CATONSVILLE, Md. (WJZ) -- Hundreds of young protesters marched through Catonsville on Wednesday, calling for education reform.
Students marched from Catonsville Elementary School to Catonsville High School, calling for more diversity in classrooms nationwide.
"It's been a struggle for me to have people in my class who are minorities," Deborah Tadesse, of Catonsville, said. "Ever since I've been going to school."
Current and former students of Catonsville High School gathered at the elementary school and marched through the streets, demanding more representation in schools and nationwide.
"[To] see different backgrounds, and see different sides from people, and learn from each other," Dallas Evans, of Catonsville, said.
At the peaceful protest, students shared personal stories and speeches. They said they want to make their school more inclusive and welcoming, starting with a diverse staff.
"I think we need more diversity, not only as teachers and professors, but also in the classrooms," Amber Weedon, of Catonsville, said.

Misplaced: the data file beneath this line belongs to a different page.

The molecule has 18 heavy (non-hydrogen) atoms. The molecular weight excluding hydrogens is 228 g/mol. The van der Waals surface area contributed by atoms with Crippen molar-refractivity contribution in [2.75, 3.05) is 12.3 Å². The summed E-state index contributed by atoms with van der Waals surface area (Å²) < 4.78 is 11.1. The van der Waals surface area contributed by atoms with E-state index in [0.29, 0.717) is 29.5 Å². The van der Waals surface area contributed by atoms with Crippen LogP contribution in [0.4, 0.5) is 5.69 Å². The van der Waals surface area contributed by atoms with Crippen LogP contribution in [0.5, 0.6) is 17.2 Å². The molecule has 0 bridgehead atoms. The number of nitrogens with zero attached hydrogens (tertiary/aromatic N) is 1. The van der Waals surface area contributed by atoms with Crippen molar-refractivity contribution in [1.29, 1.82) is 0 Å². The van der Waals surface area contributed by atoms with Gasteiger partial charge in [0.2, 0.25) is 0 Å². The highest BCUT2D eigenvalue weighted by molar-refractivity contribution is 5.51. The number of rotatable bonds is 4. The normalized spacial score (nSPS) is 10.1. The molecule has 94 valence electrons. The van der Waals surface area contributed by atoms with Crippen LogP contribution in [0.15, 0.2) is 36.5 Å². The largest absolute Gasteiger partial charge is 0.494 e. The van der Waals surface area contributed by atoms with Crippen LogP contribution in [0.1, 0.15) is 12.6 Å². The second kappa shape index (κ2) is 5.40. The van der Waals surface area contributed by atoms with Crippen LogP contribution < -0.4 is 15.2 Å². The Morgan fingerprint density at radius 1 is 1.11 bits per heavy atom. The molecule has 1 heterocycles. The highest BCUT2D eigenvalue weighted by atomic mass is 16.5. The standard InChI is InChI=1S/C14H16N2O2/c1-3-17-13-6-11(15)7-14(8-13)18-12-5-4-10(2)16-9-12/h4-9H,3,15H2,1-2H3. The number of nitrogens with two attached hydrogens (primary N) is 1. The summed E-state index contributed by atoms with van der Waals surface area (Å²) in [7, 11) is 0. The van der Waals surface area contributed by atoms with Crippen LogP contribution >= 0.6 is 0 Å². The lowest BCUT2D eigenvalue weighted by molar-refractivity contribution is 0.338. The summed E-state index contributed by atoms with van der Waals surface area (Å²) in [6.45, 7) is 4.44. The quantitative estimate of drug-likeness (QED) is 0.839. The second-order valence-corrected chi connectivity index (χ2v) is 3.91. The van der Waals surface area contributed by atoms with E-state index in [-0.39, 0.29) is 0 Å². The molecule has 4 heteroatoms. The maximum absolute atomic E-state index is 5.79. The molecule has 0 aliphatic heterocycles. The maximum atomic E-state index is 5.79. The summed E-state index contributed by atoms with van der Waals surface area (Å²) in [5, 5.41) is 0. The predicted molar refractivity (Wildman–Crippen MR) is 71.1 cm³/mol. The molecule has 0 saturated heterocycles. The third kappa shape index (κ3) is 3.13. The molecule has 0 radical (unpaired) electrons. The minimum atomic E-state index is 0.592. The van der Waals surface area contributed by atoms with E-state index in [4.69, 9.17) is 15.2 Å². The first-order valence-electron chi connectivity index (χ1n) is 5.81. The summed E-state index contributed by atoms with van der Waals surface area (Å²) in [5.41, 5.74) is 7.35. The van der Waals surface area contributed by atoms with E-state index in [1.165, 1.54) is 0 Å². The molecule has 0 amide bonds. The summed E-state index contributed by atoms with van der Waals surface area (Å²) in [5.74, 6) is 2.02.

Students are also calling for more courses on Black history, as well as more diversity on summer reading lists.
"I thought it was important my children saw someone who looked like them," Marvin Briscob, a Catonsville Middle School teacher, said.
In a statement to WJZ, Baltimore County Public Schools said they're having an upcoming virtual discussion about race and racism.
It will be held from 4-6 p.m. July 8 and students are encouraged to be part of the conversation.
Schools Superintendent Dr. Darryl Williams added, "We want to take advantage of heightened local and national attention on racial issues to explore the various ways that race and racism affect our school system and the education we offer our students."
Students said it's important they see themselves represented at school.
"Just by bringing people in from different backgrounds, it shows that the school cares about its students, it cares about expanding the diversity outside the school," Tadesse said.
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